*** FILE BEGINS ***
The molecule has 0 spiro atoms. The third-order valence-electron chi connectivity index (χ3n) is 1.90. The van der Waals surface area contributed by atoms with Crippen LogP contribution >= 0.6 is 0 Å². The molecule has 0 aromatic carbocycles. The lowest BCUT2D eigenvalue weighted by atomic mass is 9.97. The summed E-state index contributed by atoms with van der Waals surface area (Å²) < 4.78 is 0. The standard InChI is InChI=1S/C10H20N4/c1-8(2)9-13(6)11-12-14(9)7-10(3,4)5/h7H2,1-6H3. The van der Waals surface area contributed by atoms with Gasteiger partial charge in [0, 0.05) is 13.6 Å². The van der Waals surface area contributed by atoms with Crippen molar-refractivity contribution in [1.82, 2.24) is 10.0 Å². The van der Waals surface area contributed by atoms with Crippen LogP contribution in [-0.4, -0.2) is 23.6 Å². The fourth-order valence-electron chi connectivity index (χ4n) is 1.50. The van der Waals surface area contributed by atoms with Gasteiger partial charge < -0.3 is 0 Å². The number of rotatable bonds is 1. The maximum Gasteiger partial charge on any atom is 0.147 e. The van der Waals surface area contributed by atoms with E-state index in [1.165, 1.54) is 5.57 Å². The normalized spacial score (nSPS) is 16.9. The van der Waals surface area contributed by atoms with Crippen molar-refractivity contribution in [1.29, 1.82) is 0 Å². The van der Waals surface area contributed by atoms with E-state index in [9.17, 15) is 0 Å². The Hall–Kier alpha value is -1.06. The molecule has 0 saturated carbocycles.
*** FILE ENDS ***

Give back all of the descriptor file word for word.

The molecule has 0 spiro atoms. The third-order valence-electron chi connectivity index (χ3n) is 1.90. The van der Waals surface area contributed by atoms with Crippen LogP contribution >= 0.6 is 0 Å². The molecule has 0 aromatic carbocycles. The lowest BCUT2D eigenvalue weighted by atomic mass is 9.97. The summed E-state index contributed by atoms with van der Waals surface area (Å²) < 4.78 is 0. The standard InChI is InChI=1S/C10H20N4/c1-8(2)9-13(6)11-12-14(9)7-10(3,4)5/h7H2,1-6H3. The van der Waals surface area contributed by atoms with Gasteiger partial charge in [0, 0.05) is 13.6 Å². The van der Waals surface area contributed by atoms with Crippen molar-refractivity contribution in [1.82, 2.24) is 10.0 Å². The van der Waals surface area contributed by atoms with Crippen LogP contribution in [-0.4, -0.2) is 23.6 Å². The fourth-order valence-electron chi connectivity index (χ4n) is 1.50. The van der Waals surface area contributed by atoms with Gasteiger partial charge < -0.3 is 0 Å². The number of rotatable bonds is 1. The maximum Gasteiger partial charge on any atom is 0.147 e. The van der Waals surface area contributed by atoms with E-state index in [1.165, 1.54) is 5.57 Å². The normalized spacial score (nSPS) is 16.9. The van der Waals surface area contributed by atoms with Crippen molar-refractivity contribution in [1.29, 1.82) is 0 Å². The van der Waals surface area contributed by atoms with E-state index in [9.17, 15) is 0 Å². The Hall–Kier alpha value is -1.06. The molecule has 0 saturated carbocycles.